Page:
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Open Access research with a European policy impact...

The Strathprints institutional repository is a digital archive of University of Strathclyde's Open Access research outputs. Strathprints provides access to thousands of Open Access research papers by Strathclyde researchers, including by researchers from the European Policies Research Centre (EPRC).

EPRC is a leading institute in Europe for comparative research on public policy, with a particular focus on regional development policies. Spanning 30 European countries, EPRC research programmes have a strong emphasis on applied research and knowledge exchange, including the provision of policy advice to EU institutions and national and sub-national government authorities throughout Europe.

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Intercepting beats in pre-designated target zones

Craig, C.M. and Pepping, G.J. and Grealy, M. (2005) Intercepting beats in pre-designated target zones. Experimental Brain Research, 165 (4). pp. 490-504. ISSN 0014-4819

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Abstract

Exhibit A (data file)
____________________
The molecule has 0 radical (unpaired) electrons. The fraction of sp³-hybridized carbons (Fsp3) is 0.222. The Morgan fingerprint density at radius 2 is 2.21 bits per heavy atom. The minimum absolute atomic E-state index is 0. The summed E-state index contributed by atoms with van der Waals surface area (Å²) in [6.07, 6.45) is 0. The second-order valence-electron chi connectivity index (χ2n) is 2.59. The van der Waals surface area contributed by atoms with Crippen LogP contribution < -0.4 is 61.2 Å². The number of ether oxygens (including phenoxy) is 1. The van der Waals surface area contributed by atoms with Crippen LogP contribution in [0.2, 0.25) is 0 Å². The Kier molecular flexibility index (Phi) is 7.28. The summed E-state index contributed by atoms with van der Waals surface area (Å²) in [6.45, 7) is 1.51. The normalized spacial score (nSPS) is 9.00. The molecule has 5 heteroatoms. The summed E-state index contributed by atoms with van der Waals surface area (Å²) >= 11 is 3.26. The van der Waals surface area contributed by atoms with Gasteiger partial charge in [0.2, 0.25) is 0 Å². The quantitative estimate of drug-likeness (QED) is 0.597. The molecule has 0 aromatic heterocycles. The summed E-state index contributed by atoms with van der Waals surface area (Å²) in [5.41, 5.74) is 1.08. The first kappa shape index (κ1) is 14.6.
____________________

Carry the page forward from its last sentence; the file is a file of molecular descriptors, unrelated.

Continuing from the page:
Moving to a rhythm necessitates precise timing between the movement of the chosen limb and the timing imposed by the beats. However, the temporal information specifying the moment when a beat will sound (the moment onto which one must synchronise ones movement) is not continuously provided by the acoustic array. Because of this informational void, the actors need some form of prospective information that will allow them to act sufficiently ahead of time in order to get their hand in the right place at the right time. In this acoustic interception study, where participants were asked to move between two targets in such a way that they arrived and stopped in the target zone at the same time as a beat sounded, we tested a model derived from tau-coupling theory (Lee DN (1998) Ecol Psychol 10:221-250). This model attempts to explain the form of a potential timing guide that specifies the duration of the inter-beat intervals and also describes how this informational guide can be used in the timing and guidance of movements. The results of our first experiment show that, for inter-beat intervals of less than 3 s, a large proportion of the movement (over 70%) can be explained by the proposed model. However, a second experiment, which augments the time between beats so that it surpasses 3 s, shows a marked decline in the percentage of information/movement coupling. A close analysis of the movement kinematics indicates a lack of control and anticipation in the participants movements. The implications of these findings, in light of other research studies, are discussed.